Jesse Smith

Date Approved


Degree Type

Open Access Senior Honors Thesis

Department or School


First Advisor

Dr. Steven K. Backues

Second Advisor

Dr. Hedeel Evans

Third Advisor

Dr. Deborah Heyl-Clegg


Autophagy is a mechanism of intracellular degradation within eukaryotes. Because of its aid to a cells longevity, autophagy is believed to be important for the prevention of neurodegenerative diseases. Autophagy related protein 11 (Atg11) is a coiled-coil scaffolding protein required for selective autophagy in yeast. Atg11 is known to interact with Atg1, Atg20, and Atg29, in addition to connecting cargo molecules prApel -Atg19 to the phagophore assembly site. In addition to its many functions within yeast autophagy, Atg11 has two human homologs: Huntingtin protein and FIP200. This homology encourages us to gain a further understanding of Atg11's binding sites. In this study we show that making two mutations within the coiled-coil domain 2 of Atg11, 1562E/Y565E, causes it to lose its ability to interact with Atg1.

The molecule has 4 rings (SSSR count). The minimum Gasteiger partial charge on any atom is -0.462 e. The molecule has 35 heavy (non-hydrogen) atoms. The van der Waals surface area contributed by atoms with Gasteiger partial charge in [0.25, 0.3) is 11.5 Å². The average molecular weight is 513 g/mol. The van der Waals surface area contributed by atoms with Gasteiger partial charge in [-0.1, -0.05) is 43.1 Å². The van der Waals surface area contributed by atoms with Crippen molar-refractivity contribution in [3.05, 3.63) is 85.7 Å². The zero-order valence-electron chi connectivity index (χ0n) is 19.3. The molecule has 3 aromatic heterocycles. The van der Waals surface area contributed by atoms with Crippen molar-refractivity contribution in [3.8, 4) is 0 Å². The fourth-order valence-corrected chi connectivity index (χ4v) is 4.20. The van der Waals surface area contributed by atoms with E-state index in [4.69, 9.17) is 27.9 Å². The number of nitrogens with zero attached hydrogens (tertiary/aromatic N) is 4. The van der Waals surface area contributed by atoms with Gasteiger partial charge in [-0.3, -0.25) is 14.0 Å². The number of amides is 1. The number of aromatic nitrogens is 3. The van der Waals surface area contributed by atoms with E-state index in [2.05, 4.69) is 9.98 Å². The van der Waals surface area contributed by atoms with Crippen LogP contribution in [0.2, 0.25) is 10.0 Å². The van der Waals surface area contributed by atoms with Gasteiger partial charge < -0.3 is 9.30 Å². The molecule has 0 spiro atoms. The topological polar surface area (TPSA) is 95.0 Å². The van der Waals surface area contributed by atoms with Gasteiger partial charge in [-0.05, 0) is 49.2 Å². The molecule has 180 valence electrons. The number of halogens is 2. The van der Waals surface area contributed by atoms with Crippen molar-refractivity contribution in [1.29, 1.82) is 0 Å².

Included in

Chemistry Commons